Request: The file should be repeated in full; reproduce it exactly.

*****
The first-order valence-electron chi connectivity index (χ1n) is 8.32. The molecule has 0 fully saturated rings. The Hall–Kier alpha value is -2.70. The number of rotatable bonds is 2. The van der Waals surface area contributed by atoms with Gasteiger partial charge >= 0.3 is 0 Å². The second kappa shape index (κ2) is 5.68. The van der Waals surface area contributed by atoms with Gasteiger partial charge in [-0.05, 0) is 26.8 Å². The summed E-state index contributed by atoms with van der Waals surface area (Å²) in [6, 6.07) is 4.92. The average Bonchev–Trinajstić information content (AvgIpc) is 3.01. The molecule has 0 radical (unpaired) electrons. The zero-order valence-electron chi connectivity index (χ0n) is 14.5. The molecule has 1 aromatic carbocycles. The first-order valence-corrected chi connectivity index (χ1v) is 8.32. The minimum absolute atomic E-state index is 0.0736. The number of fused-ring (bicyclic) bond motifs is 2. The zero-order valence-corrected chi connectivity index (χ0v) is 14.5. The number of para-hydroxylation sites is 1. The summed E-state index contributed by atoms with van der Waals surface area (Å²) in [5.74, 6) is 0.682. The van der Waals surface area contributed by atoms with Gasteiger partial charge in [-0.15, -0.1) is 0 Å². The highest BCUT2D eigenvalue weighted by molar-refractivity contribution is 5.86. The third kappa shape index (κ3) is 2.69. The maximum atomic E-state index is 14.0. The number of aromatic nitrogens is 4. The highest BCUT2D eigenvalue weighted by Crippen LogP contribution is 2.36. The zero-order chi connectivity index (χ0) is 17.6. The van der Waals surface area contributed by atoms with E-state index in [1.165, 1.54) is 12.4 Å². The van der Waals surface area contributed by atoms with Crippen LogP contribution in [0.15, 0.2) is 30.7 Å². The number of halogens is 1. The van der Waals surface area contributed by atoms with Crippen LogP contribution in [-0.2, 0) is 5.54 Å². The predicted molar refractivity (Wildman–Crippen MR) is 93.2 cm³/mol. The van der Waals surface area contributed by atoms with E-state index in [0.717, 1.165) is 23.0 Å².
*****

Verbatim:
The first-order valence-electron chi connectivity index (χ1n) is 8.32. The molecule has 0 fully saturated rings. The Hall–Kier alpha value is -2.70. The number of rotatable bonds is 2. The van der Waals surface area contributed by atoms with Gasteiger partial charge >= 0.3 is 0 Å². The second kappa shape index (κ2) is 5.68. The van der Waals surface area contributed by atoms with Gasteiger partial charge in [-0.05, 0) is 26.8 Å². The summed E-state index contributed by atoms with van der Waals surface area (Å²) in [6, 6.07) is 4.92. The average Bonchev–Trinajstić information content (AvgIpc) is 3.01. The molecule has 0 radical (unpaired) electrons. The zero-order valence-electron chi connectivity index (χ0n) is 14.5. The molecule has 1 aromatic carbocycles. The first-order valence-corrected chi connectivity index (χ1v) is 8.32. The minimum absolute atomic E-state index is 0.0736. The number of fused-ring (bicyclic) bond motifs is 2. The zero-order valence-corrected chi connectivity index (χ0v) is 14.5. The number of para-hydroxylation sites is 1. The summed E-state index contributed by atoms with van der Waals surface area (Å²) in [5.74, 6) is 0.682. The van der Waals surface area contributed by atoms with Gasteiger partial charge in [-0.15, -0.1) is 0 Å². The highest BCUT2D eigenvalue weighted by molar-refractivity contribution is 5.86. The third kappa shape index (κ3) is 2.69. The maximum atomic E-state index is 14.0. The number of aromatic nitrogens is 4. The highest BCUT2D eigenvalue weighted by Crippen LogP contribution is 2.36. The zero-order chi connectivity index (χ0) is 17.6. The van der Waals surface area contributed by atoms with E-state index in [1.165, 1.54) is 12.4 Å². The van der Waals surface area contributed by atoms with Crippen LogP contribution in [0.15, 0.2) is 30.7 Å². The number of halogens is 1. The van der Waals surface area contributed by atoms with Crippen LogP contribution in [-0.2, 0) is 5.54 Å². The predicted molar refractivity (Wildman–Crippen MR) is 93.2 cm³/mol. The van der Waals surface area contributed by atoms with E-state index in [0.717, 1.165) is 23.0 Å².